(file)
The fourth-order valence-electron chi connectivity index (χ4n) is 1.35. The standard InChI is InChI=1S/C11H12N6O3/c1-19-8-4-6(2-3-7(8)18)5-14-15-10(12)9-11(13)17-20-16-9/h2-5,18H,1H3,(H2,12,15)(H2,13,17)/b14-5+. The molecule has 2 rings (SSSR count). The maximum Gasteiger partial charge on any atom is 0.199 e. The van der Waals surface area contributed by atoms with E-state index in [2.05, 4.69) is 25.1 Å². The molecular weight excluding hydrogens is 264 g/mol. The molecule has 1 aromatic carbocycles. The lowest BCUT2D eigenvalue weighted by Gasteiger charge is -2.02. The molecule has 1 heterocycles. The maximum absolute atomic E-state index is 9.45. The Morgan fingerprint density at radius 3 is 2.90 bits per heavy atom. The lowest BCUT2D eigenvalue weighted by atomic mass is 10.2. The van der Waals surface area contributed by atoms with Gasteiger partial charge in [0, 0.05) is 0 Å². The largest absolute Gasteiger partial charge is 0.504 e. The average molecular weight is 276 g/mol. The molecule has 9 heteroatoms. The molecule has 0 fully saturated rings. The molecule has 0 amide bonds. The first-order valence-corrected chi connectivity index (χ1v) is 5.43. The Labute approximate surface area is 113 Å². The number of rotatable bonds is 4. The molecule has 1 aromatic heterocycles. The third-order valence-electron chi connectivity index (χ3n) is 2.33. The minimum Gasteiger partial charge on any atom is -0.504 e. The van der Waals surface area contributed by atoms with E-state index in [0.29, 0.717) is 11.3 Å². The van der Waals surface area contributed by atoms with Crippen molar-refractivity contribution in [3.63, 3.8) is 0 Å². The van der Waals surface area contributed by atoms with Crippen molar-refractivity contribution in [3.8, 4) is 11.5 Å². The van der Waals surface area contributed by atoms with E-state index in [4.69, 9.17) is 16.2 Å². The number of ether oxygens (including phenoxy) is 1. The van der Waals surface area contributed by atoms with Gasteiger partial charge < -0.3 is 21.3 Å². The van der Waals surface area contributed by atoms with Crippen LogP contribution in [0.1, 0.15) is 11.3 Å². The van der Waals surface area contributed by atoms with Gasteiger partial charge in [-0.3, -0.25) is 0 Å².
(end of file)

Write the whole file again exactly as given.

The fourth-order valence-electron chi connectivity index (χ4n) is 1.35. The standard InChI is InChI=1S/C11H12N6O3/c1-19-8-4-6(2-3-7(8)18)5-14-15-10(12)9-11(13)17-20-16-9/h2-5,18H,1H3,(H2,12,15)(H2,13,17)/b14-5+. The molecule has 2 rings (SSSR count). The maximum Gasteiger partial charge on any atom is 0.199 e. The van der Waals surface area contributed by atoms with E-state index in [2.05, 4.69) is 25.1 Å². The molecular weight excluding hydrogens is 264 g/mol. The molecule has 1 aromatic carbocycles. The lowest BCUT2D eigenvalue weighted by Gasteiger charge is -2.02. The molecule has 1 heterocycles. The maximum absolute atomic E-state index is 9.45. The Morgan fingerprint density at radius 3 is 2.90 bits per heavy atom. The lowest BCUT2D eigenvalue weighted by atomic mass is 10.2. The van der Waals surface area contributed by atoms with Gasteiger partial charge in [0, 0.05) is 0 Å². The largest absolute Gasteiger partial charge is 0.504 e. The average molecular weight is 276 g/mol. The molecule has 9 heteroatoms. The molecule has 0 fully saturated rings. The molecule has 0 amide bonds. The first-order valence-corrected chi connectivity index (χ1v) is 5.43. The Labute approximate surface area is 113 Å². The number of rotatable bonds is 4. The molecule has 1 aromatic heterocycles. The third-order valence-electron chi connectivity index (χ3n) is 2.33. The minimum Gasteiger partial charge on any atom is -0.504 e. The van der Waals surface area contributed by atoms with E-state index in [0.29, 0.717) is 11.3 Å². The van der Waals surface area contributed by atoms with Crippen molar-refractivity contribution in [3.63, 3.8) is 0 Å². The van der Waals surface area contributed by atoms with Crippen molar-refractivity contribution in [3.8, 4) is 11.5 Å². The van der Waals surface area contributed by atoms with E-state index in [4.69, 9.17) is 16.2 Å². The number of ether oxygens (including phenoxy) is 1. The van der Waals surface area contributed by atoms with Gasteiger partial charge < -0.3 is 21.3 Å². The van der Waals surface area contributed by atoms with Crippen LogP contribution in [0.1, 0.15) is 11.3 Å². The van der Waals surface area contributed by atoms with Gasteiger partial charge in [-0.3, -0.25) is 0 Å².